American home buyers and refinancers are about to be offered a type of mortgage they've never encountered before: a loan with a built-in unemployment insurance fund.
Borrowers who take out one of the new financing packages are guaranteed up to six months' worth of their full monthly mortgage payments--principal, interest, taxes and other escrow items--if they should become "involuntarily unemployed" at any time during the first three years of the loan term. After three years, they can renew the coverage for extended periods. If the borrower loses his job and the coverage kicks in, payments flow directly from the insurance company to the lender, and the unemployed borrower is never recorded as having been late or in default.
The program, dubbed "Mortgage Guard" by the insurance companies that designed it, is intended to be a flexible, add-on option to virtually any type of home loan. Home builders could offer it as an extra attraction at no direct cost to consumers. A home seller could offer it through a lender as an inducement to potential buyers.
Mortgage lenders are likely to customize and integrate it into their loan menus. One mortgage banker active in more than 30 states plans to introduce it before the end of the month as the "Breathe Easy" mortgage, at a rate one-eighth of a percentage point higher than the typical loan. The program is expected to be available in most states in the first half of 2000.
Why launch a product like this in the midst of the strongest economy and lowest unemployment in decades? The sponsors of the plan, Great American Insurance Companies in Cincinnati and Mortgage Payment Protection Inc. in Altamonte Springs, Fla., answer this way: Sure, the national economy is hot, but mortgage defaults and foreclosures remain a market-by-market problem for lenders. A significant percentage of early defaults in home mortgages occur "because of corporate downsizings, mergers and acquisitions, sudden closures of plants and offices," said Teri Cooper of Mortgage Payment Protection.
Corporate consolidations can strike suddenly, throwing people out of work. "It can be devastating to homeowners faced with monthly mortgage bills," Cooper said.
As with any insurance, you must read the fine print carefully to see what the new unemployment protection covers--and doesn't cover. The insurance pays for up to six months of mortgage bills if you:
* Work for a salary or wages for at least 30 hours a week, and have been doing so for at least three months before applying for coverage.
* Have no knowledge of "any impending involuntary unemployment at the time of loan closing." If your company has already warned you about upcoming layoffs, you won't qualify for loan payment insurance.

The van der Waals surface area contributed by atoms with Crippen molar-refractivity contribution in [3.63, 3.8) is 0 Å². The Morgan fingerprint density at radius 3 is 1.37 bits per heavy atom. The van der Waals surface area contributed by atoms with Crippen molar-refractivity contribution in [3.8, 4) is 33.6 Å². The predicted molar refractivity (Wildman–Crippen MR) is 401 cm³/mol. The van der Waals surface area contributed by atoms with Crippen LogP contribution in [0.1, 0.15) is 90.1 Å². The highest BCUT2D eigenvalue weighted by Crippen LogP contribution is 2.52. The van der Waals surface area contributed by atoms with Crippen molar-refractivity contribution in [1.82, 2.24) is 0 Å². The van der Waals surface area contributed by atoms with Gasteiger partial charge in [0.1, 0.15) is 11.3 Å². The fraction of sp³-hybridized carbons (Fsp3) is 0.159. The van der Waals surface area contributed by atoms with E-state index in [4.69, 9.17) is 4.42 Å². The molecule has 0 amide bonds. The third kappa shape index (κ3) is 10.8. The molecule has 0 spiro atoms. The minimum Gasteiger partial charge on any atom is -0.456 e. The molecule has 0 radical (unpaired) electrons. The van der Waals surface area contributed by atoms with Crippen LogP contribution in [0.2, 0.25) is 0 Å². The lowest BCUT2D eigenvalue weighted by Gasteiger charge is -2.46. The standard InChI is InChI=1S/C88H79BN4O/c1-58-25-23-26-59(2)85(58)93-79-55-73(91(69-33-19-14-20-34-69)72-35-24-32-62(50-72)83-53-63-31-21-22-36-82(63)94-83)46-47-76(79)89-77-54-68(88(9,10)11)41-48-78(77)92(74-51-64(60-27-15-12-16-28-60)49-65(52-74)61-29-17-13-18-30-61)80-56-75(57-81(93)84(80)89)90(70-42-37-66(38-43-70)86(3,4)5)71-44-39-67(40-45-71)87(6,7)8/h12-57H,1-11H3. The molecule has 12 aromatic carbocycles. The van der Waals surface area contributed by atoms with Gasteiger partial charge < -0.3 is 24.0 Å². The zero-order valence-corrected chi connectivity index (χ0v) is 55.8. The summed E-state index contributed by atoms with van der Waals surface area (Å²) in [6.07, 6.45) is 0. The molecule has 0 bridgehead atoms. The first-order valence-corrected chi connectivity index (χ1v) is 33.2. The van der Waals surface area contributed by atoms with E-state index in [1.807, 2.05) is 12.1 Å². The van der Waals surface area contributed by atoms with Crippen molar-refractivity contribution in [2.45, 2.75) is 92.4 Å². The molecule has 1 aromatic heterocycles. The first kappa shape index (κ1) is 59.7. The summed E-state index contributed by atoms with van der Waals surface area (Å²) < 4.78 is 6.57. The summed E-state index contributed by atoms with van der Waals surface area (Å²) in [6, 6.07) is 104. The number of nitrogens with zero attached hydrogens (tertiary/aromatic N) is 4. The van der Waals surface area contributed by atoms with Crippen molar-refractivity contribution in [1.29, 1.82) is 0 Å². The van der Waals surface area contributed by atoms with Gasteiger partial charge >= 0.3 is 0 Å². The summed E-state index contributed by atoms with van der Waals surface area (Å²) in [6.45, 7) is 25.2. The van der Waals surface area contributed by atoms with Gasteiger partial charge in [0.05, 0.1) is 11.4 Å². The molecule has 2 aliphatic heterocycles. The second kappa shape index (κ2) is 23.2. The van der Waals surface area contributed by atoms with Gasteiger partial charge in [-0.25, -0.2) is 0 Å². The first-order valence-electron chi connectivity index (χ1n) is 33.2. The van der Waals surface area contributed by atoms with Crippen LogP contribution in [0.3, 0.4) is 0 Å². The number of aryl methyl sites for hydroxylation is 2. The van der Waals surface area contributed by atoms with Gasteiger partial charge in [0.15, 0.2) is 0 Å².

You also won't qualify if you're self-employed, work for a relative or own 25 percent or more of the company that employs you. Nor will you qualify if you quit, go on strike, retire or lose your job because of a disability or "criminal conduct."
If you lose your job, you have to "file and qualify for state unemployment compensation." Payments flow to your lender only after you've been out of work for 31 consecutive days.
The cost of the coverage? Choosing it as an option for yourself--as opposed to having a builder or property seller pay for it--will typically add one-eighth to one-fourth of a percentage point to the note rate.
For example, Pinnacle Financial Group of Orlando plans to provide the insurance for an eighth of a percentage point on top of its average $150,000, 8 percent fixed-rate home loan. The premium will add $13 a month to the mortgage payment. As home mortgage interest, the $13 will be tax-deductible.
But is the coverage you get worth even that small add-on? Scott Maxwell, senior vice president for residential mortgages for Atlanta-based SunTrust Bank, said borrowers "have to ask themselves, is there any chance whatsoever that I'm going to lose my job" in the next several years?
"If the answer is no, don't get it. But if the answer is maybe, then the peace of mind the insurance gives you might be worth it," Maxwell said, compared with losing your house or messing up your credit record. Maxwell plans to test-market the insurance on new home buyers beginning next month.
Maxwell's formulation could be the right one for you. But here's another thought: If you lost your job involuntarily, could you get another one with the income necessary to support your current mortgage after the six-month deadline? Mortgage Guard is a six-month tourniquet during the first three years. Without renewal at an additional premium, it offers no home-saving help beyond that--even though the original one-eighth or one-fourth percentage point premium can run for up to 30 years.